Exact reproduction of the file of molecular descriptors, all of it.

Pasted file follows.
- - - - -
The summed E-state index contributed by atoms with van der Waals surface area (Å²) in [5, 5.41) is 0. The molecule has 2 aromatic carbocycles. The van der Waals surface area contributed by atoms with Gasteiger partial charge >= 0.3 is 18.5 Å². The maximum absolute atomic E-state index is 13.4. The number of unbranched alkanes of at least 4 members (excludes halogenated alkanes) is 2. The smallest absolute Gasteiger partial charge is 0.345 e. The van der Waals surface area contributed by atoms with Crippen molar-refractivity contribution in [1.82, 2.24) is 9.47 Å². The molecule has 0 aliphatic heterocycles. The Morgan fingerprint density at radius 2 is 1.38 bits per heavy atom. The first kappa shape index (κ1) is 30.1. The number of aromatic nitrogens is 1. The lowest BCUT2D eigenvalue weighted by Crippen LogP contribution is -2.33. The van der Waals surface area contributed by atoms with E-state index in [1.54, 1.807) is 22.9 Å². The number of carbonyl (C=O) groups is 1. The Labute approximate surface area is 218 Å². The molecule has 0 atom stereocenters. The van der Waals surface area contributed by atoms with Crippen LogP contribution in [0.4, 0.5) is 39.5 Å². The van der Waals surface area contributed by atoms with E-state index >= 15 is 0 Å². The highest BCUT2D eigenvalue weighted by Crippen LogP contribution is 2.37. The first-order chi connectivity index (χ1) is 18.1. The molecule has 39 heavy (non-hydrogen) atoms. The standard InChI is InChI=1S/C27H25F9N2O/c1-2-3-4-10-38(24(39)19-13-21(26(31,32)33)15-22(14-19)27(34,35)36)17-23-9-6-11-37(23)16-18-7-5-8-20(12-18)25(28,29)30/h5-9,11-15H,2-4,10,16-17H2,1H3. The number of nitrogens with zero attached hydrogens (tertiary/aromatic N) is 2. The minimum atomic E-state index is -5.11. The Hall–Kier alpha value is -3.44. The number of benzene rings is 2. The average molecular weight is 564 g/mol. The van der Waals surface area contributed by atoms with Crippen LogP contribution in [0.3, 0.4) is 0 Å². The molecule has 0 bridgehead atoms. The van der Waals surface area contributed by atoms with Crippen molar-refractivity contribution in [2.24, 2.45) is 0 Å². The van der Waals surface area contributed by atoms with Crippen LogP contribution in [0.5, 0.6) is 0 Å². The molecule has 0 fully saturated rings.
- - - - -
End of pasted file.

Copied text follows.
The summed E-state index contributed by atoms with van der Waals surface area (Å²) in [5, 5.41) is 0. The molecule has 2 aromatic carbocycles. The van der Waals surface area contributed by atoms with Gasteiger partial charge >= 0.3 is 18.5 Å². The maximum absolute atomic E-state index is 13.4. The number of unbranched alkanes of at least 4 members (excludes halogenated alkanes) is 2. The smallest absolute Gasteiger partial charge is 0.345 e. The van der Waals surface area contributed by atoms with Crippen molar-refractivity contribution in [1.82, 2.24) is 9.47 Å². The molecule has 0 aliphatic heterocycles. The Morgan fingerprint density at radius 2 is 1.38 bits per heavy atom. The first kappa shape index (κ1) is 30.1. The number of aromatic nitrogens is 1. The lowest BCUT2D eigenvalue weighted by Crippen LogP contribution is -2.33. The van der Waals surface area contributed by atoms with E-state index in [1.54, 1.807) is 22.9 Å². The number of carbonyl (C=O) groups is 1. The Labute approximate surface area is 218 Å². The molecule has 0 atom stereocenters. The van der Waals surface area contributed by atoms with Crippen LogP contribution in [0.4, 0.5) is 39.5 Å². The van der Waals surface area contributed by atoms with E-state index >= 15 is 0 Å². The highest BCUT2D eigenvalue weighted by Crippen LogP contribution is 2.37. The first-order chi connectivity index (χ1) is 18.1. The molecule has 39 heavy (non-hydrogen) atoms. The standard InChI is InChI=1S/C27H25F9N2O/c1-2-3-4-10-38(24(39)19-13-21(26(31,32)33)15-22(14-19)27(34,35)36)17-23-9-6-11-37(23)16-18-7-5-8-20(12-18)25(28,29)30/h5-9,11-15H,2-4,10,16-17H2,1H3. The number of nitrogens with zero attached hydrogens (tertiary/aromatic N) is 2. The minimum atomic E-state index is -5.11. The Hall–Kier alpha value is -3.44. The number of benzene rings is 2. The average molecular weight is 564 g/mol. The van der Waals surface area contributed by atoms with Crippen LogP contribution in [0.3, 0.4) is 0 Å². The molecule has 0 bridgehead atoms. The van der Waals surface area contributed by atoms with Crippen molar-refractivity contribution in [2.24, 2.45) is 0 Å². The van der Waals surface area contributed by atoms with Crippen LogP contribution in [0.5, 0.6) is 0 Å². The molecule has 0 fully saturated rings.